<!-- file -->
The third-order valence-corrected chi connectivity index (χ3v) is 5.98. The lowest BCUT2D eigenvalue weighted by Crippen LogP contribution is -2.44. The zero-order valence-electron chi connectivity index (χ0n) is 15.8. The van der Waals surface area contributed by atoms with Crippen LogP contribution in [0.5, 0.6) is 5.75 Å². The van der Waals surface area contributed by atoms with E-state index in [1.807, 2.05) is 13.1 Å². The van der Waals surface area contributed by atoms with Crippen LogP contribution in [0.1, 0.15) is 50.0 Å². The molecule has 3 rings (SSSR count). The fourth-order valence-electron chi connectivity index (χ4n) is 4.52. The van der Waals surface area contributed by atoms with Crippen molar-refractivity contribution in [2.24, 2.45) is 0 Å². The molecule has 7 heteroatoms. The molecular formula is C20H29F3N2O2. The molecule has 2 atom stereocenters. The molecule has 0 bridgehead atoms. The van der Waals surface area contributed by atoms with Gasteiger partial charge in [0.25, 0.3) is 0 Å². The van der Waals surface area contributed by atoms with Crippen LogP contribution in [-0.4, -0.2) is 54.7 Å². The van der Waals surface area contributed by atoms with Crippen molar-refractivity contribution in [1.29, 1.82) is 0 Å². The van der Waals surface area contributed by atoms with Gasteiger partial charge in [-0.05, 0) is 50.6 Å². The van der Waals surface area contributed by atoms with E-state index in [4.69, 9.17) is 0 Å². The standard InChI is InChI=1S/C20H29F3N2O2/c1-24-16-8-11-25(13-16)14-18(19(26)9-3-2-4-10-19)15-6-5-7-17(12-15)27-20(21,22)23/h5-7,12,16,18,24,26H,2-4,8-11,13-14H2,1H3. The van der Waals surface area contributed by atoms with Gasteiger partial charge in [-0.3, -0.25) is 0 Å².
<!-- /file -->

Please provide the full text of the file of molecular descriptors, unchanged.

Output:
The third-order valence-corrected chi connectivity index (χ3v) is 5.98. The lowest BCUT2D eigenvalue weighted by Crippen LogP contribution is -2.44. The zero-order valence-electron chi connectivity index (χ0n) is 15.8. The van der Waals surface area contributed by atoms with Crippen LogP contribution in [0.5, 0.6) is 5.75 Å². The van der Waals surface area contributed by atoms with E-state index in [1.807, 2.05) is 13.1 Å². The van der Waals surface area contributed by atoms with Crippen LogP contribution in [0.1, 0.15) is 50.0 Å². The molecule has 3 rings (SSSR count). The fourth-order valence-electron chi connectivity index (χ4n) is 4.52. The van der Waals surface area contributed by atoms with Crippen molar-refractivity contribution in [2.24, 2.45) is 0 Å². The molecule has 7 heteroatoms. The molecular formula is C20H29F3N2O2. The molecule has 2 atom stereocenters. The molecule has 0 bridgehead atoms. The van der Waals surface area contributed by atoms with Gasteiger partial charge in [0.25, 0.3) is 0 Å². The van der Waals surface area contributed by atoms with Crippen LogP contribution in [-0.4, -0.2) is 54.7 Å². The van der Waals surface area contributed by atoms with Crippen molar-refractivity contribution in [1.29, 1.82) is 0 Å². The van der Waals surface area contributed by atoms with Gasteiger partial charge in [-0.05, 0) is 50.6 Å². The van der Waals surface area contributed by atoms with E-state index in [4.69, 9.17) is 0 Å². The standard InChI is InChI=1S/C20H29F3N2O2/c1-24-16-8-11-25(13-16)14-18(19(26)9-3-2-4-10-19)15-6-5-7-17(12-15)27-20(21,22)23/h5-7,12,16,18,24,26H,2-4,8-11,13-14H2,1H3. The van der Waals surface area contributed by atoms with Gasteiger partial charge in [-0.3, -0.25) is 0 Å².